As a newly minted Librarian,

I was asked — nay, required! — to create this website to talk about my experiences getting a Master of Library and Information Science degree at Dominican University in River Forest, Illinois. I returned to school after a long hiatus and 15 years of working as a web developer here in Chicago. I was looking to reorient my professional life into something different – I wasn’t sure exactly what – and library school seemed to fit the bill. I like libraries as places, libraries as concepts, and as a computer programmer libraries are a fundamental tool of the trade.I bashed my through the program pretty quickly, taking a full course load for fall, spring, summer, and another fall semester, and now here I am at the end.

This has been an odd and different year and a half for everyone in the world, of course, not just me. Everyone involved in my educational odyssey has been learning as they go along, just like me, and it’s hard not to ponder how different things would be if we were back in “normal” times, and what else could have. But time’s arrow only goes in one direction, and “normal” is just a setting on the dryer.

If you want to skip ahead to the good parts of this site, I’ve listed my favorites amongst this collection of educational artifacts below. If you want to hire me, maybe, there’s a resume for your perusal. If you just want to talk about life, or browse some obscure list pages on Wikipedia, I’m there for you.

Public Papers of the Presidents

A digital humanities project that uses text analysis to explore American history as found in the communication styles of Presidential administrations.

A Voyant Graph used in the PPP project

Book review: “Enlightenment Now!” by Steven Pinker

Data-driven evidence is the benchmark of intelligent decision-making; but narrative is an inherently subjective thing.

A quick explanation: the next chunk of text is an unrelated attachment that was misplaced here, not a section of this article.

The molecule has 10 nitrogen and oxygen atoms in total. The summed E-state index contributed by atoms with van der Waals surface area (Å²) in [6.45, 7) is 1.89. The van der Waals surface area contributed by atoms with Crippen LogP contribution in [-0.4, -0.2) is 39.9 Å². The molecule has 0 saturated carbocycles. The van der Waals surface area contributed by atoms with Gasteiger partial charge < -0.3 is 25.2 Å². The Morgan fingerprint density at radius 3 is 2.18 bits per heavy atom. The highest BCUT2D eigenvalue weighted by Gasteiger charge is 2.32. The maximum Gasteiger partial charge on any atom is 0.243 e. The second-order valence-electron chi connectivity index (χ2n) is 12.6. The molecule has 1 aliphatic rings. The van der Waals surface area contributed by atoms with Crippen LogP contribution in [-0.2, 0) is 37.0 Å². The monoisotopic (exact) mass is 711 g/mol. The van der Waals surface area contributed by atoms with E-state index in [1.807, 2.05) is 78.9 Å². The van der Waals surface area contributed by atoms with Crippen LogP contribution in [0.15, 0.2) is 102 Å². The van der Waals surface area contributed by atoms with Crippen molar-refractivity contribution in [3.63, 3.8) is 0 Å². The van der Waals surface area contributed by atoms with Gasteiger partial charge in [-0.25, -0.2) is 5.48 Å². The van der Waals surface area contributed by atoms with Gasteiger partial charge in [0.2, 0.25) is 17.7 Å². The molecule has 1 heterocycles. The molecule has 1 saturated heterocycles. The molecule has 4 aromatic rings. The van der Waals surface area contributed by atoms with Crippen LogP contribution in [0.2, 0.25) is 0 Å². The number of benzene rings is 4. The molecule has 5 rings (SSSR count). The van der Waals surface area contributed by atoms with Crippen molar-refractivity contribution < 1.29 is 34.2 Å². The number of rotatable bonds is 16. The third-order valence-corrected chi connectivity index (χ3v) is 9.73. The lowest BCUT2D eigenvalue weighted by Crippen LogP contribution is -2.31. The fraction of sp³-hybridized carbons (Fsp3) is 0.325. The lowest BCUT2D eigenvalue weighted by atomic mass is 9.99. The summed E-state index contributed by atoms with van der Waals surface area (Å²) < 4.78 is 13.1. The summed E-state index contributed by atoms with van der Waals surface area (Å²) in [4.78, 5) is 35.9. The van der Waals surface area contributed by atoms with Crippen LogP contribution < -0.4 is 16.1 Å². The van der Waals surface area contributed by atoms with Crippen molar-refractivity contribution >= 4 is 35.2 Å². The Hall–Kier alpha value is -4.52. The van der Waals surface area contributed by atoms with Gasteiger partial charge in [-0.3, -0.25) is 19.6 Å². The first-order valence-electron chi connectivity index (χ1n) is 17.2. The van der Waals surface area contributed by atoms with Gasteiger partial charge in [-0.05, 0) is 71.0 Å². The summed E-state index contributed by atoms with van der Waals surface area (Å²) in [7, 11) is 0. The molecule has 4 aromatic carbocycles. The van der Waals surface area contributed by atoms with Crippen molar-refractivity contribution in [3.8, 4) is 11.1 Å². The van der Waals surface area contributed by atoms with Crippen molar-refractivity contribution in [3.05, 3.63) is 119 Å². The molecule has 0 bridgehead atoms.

Enlightenment scholars gather to discuss philosophy

Data visualizations – a comparison of tools

The viz is the thing. Using intelligible, information-rich graphics is one of the most powerful tools for getting information to people in our media-saturated age.

A data visualization about covid closings across states. Collection

A project to learn to use the digital collection platform Omeka, by digitizing and cataloging my personal art collection.

Community Libraries and Computers

A brief report on computer usage patterns in my local public library, for Community Informatics

This ePortfolio has five sections that reflect the learning goals and outcomes of the Master of Library and Information Science Program. For more information, see .

The five major goals are:

  1. Develop a professional identity and philosophy within the library and information professions.
  2. Understand the essential nature of information and its relevance to our diverse society.
  3. Navigate, curate and create information across the spectrum of human records.
  4. Synthesize theory and practice within a dynamic, evolving, and diverse information environment.
  5. Effectively communicate and collaborate to deliver, market, and advocate for library and information services.

Each goal has three “outcomes”; each outcome is represented by an educational artifact, a textual and/or visual representation of the complicated group of interrelated signifiers that we call a “lesson”.

Jason Grey, MLIS